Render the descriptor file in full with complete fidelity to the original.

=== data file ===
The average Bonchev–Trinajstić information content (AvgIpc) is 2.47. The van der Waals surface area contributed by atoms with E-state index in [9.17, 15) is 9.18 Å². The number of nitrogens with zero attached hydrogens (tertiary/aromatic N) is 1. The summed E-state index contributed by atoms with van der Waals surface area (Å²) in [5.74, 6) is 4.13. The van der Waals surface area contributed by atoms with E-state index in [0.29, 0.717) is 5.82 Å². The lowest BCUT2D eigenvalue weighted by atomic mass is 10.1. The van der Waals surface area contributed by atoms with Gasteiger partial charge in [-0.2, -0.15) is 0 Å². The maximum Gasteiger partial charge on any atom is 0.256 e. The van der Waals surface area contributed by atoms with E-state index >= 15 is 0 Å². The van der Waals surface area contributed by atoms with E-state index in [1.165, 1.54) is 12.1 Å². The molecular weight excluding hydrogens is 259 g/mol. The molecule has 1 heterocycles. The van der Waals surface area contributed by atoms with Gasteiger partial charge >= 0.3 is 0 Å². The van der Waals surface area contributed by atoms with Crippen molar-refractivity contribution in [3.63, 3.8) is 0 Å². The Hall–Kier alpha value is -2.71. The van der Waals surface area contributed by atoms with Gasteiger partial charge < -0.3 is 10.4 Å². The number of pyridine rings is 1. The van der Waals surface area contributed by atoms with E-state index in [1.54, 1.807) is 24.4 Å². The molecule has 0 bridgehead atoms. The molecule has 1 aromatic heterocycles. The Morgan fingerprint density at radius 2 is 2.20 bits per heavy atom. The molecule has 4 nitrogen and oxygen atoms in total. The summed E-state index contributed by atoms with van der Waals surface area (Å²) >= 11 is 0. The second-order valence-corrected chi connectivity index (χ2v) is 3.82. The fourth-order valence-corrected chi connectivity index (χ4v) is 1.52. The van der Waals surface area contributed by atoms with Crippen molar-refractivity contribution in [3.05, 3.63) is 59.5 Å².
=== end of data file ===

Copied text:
The average Bonchev–Trinajstić information content (AvgIpc) is 2.47. The van der Waals surface area contributed by atoms with E-state index in [9.17, 15) is 9.18 Å². The number of nitrogens with zero attached hydrogens (tertiary/aromatic N) is 1. The summed E-state index contributed by atoms with van der Waals surface area (Å²) in [5.74, 6) is 4.13. The van der Waals surface area contributed by atoms with E-state index in [0.29, 0.717) is 5.82 Å². The lowest BCUT2D eigenvalue weighted by atomic mass is 10.1. The van der Waals surface area contributed by atoms with Gasteiger partial charge in [-0.2, -0.15) is 0 Å². The maximum Gasteiger partial charge on any atom is 0.256 e. The van der Waals surface area contributed by atoms with E-state index >= 15 is 0 Å². The van der Waals surface area contributed by atoms with E-state index in [1.165, 1.54) is 12.1 Å². The molecular weight excluding hydrogens is 259 g/mol. The molecule has 1 heterocycles. The van der Waals surface area contributed by atoms with Gasteiger partial charge >= 0.3 is 0 Å². The van der Waals surface area contributed by atoms with Crippen molar-refractivity contribution in [3.63, 3.8) is 0 Å². The Hall–Kier alpha value is -2.71. The van der Waals surface area contributed by atoms with Gasteiger partial charge < -0.3 is 10.4 Å². The number of pyridine rings is 1. The van der Waals surface area contributed by atoms with E-state index in [1.54, 1.807) is 24.4 Å². The molecule has 0 bridgehead atoms. The molecule has 1 aromatic heterocycles. The Morgan fingerprint density at radius 2 is 2.20 bits per heavy atom. The molecule has 4 nitrogen and oxygen atoms in total. The summed E-state index contributed by atoms with van der Waals surface area (Å²) >= 11 is 0. The second-order valence-corrected chi connectivity index (χ2v) is 3.82. The fourth-order valence-corrected chi connectivity index (χ4v) is 1.52. The van der Waals surface area contributed by atoms with Crippen molar-refractivity contribution in [3.05, 3.63) is 59.5 Å².